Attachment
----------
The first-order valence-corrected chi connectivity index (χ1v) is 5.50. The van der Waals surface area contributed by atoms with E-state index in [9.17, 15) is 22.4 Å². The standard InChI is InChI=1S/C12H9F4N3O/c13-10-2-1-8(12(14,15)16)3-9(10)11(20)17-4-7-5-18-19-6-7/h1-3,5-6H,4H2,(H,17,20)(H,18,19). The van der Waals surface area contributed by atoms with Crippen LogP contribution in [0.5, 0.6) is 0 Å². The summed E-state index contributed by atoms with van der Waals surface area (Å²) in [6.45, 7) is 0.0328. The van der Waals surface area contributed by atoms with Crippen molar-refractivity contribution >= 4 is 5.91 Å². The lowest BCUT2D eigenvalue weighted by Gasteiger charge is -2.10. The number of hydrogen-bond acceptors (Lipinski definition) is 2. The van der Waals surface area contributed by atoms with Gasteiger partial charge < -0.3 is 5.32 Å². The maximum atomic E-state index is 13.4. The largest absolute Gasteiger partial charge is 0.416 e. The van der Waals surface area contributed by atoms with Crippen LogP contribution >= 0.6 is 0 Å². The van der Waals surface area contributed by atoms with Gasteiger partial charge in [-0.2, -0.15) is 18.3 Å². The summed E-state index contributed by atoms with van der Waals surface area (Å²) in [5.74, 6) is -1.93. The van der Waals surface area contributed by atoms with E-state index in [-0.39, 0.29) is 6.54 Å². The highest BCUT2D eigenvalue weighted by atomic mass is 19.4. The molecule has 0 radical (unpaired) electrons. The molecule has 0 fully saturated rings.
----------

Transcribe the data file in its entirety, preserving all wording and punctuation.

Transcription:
The first-order valence-corrected chi connectivity index (χ1v) is 5.50. The van der Waals surface area contributed by atoms with E-state index in [9.17, 15) is 22.4 Å². The standard InChI is InChI=1S/C12H9F4N3O/c13-10-2-1-8(12(14,15)16)3-9(10)11(20)17-4-7-5-18-19-6-7/h1-3,5-6H,4H2,(H,17,20)(H,18,19). The van der Waals surface area contributed by atoms with Crippen LogP contribution in [0.5, 0.6) is 0 Å². The summed E-state index contributed by atoms with van der Waals surface area (Å²) in [6.45, 7) is 0.0328. The van der Waals surface area contributed by atoms with Crippen molar-refractivity contribution >= 4 is 5.91 Å². The lowest BCUT2D eigenvalue weighted by Gasteiger charge is -2.10. The number of hydrogen-bond acceptors (Lipinski definition) is 2. The van der Waals surface area contributed by atoms with Gasteiger partial charge < -0.3 is 5.32 Å². The maximum atomic E-state index is 13.4. The largest absolute Gasteiger partial charge is 0.416 e. The van der Waals surface area contributed by atoms with Crippen LogP contribution >= 0.6 is 0 Å². The van der Waals surface area contributed by atoms with Gasteiger partial charge in [-0.2, -0.15) is 18.3 Å². The summed E-state index contributed by atoms with van der Waals surface area (Å²) in [5.74, 6) is -1.93. The van der Waals surface area contributed by atoms with E-state index in [-0.39, 0.29) is 6.54 Å². The highest BCUT2D eigenvalue weighted by atomic mass is 19.4. The molecule has 0 radical (unpaired) electrons. The molecule has 0 fully saturated rings.